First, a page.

In Bovey Tracey, Devon, there is a fantastic place called the House of Marbles. You can go there. There is a museum of marbles. There are millions of marbles to buy. There are many marble runs. There are marble jokes. There’s glass blowing. It is heaven. And its free.
I popped in this weekend, on my meandering drive from North Wales to Cape Cornwall. I didn’t just go to the House of Marbles because I’ve always loved marbles. I went because I’ve recently been focused on making massive outdoor marble runs, in collaboration with the wonderful artist, Lisa Hudson. Lisa lives over the mountain, in the next valley (Dyffryn Ogwen), in Bethesda, and our first run was put on as part of Gwyl Afon Ogwen River Festival.
We made about 15m of marble run, entitled ‘Cwrs Carlam mewn Constructal Law’ (A Crash Course in Constructal Law). We set it up in two parts (Experiment A and Experiment B). Some bits worked more reliably than others, and, like good physicists, we recorded what worked, what didn’t the result of any attempted mends or improvements. What was really interesting was just how different the outcomes of the runs were from different people. Some were brilliant at ‘successfully’ running marbles. Other (much) less so. Irrespective of age, gender, socio-economic status, nationality, race, profession …
We also made some cards to hand out to explain Constructal Law, a new, controversial law of physics proposed by Adrian Bejan and set out in his book “Design in Nature – How the Constructal Law Governs Evolution in Biology, Physics, Technology, and Social Organisation”.
The law purports to explain and predict all design in nature on the basis of maximizing flow over time: from trees to river basins to the shape of lungs and cities to information flows. Bejan says it ‘brings science in line with poetry and art’. And so it does. Some of the visitors to our runs engaged with the them scientifically, some artistically, some engineeringly, some sociably. And all, playfully. There was joy in the woods!
But I digress. The reason I went to the House of Marbles is I wanted to see what serious marble run makers make their runs from, and how they work.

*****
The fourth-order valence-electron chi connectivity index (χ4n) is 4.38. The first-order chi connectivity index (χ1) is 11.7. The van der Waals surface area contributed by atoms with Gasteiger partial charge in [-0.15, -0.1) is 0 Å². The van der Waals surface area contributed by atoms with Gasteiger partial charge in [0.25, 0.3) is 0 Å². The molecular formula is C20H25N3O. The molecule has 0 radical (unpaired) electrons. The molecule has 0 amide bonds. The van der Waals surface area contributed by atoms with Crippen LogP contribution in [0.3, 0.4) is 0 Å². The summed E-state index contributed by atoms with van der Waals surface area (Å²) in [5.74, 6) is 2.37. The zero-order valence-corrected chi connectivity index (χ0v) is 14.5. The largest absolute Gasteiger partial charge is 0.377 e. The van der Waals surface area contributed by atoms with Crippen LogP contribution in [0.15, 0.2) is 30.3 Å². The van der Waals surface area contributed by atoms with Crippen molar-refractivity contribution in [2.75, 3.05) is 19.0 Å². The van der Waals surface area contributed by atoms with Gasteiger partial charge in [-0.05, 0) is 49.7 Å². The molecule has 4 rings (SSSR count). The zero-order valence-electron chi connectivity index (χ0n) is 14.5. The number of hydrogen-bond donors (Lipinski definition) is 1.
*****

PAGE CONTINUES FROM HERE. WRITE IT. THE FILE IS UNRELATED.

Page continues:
The runs are amazing, all constructed, as proper serious runs are, out of metal rails. Perhaps because they are a bit removed from the ‘viewer’, it turned out that what I liked best was the sound. I’ve made a clip of the sound for you to sample.
I also really like the sound of our marble runs. So I’ve made a couple of clips of those too. We could do more with the sound! Lisa and I hope to collaborate with Rhys Trimble and the Marmaladies to develop the sound aspects of our runs, adding the flow of syllables, words and music to the flow of the marble on and in different materials. Here they are in action at Gwyl Afon Ogwen (to the sound of marble anarchy in the background):
The House of Marble runs are brilliant. But I also like ours – they are rather beautiful, unpredictable, responsive, interactive. Others seemed to like them too, and there will be a return of the marble run over the weekend of 5th December, as part of Theatr Dan-Y-Coed’s production in the woods by the river at Betws y Coed. We’ll be in the guise of Drs Bethperis, providing you with quack remedies and predictions (our Marbleous Medicines) based on how your marble, runs.
We are looking for opportunities to take our runs elsewhere, so if you know of anywhere that might like one (indoors or out), please let us know!
PS Apologies for the quality of some of the pictures. I'm on a 2 week residency in Cape Cornwall, and haven't got the original marble run pictures with me, so I've just downloaded these from the Constructal section of my website. Hope they are at least vaguely visible...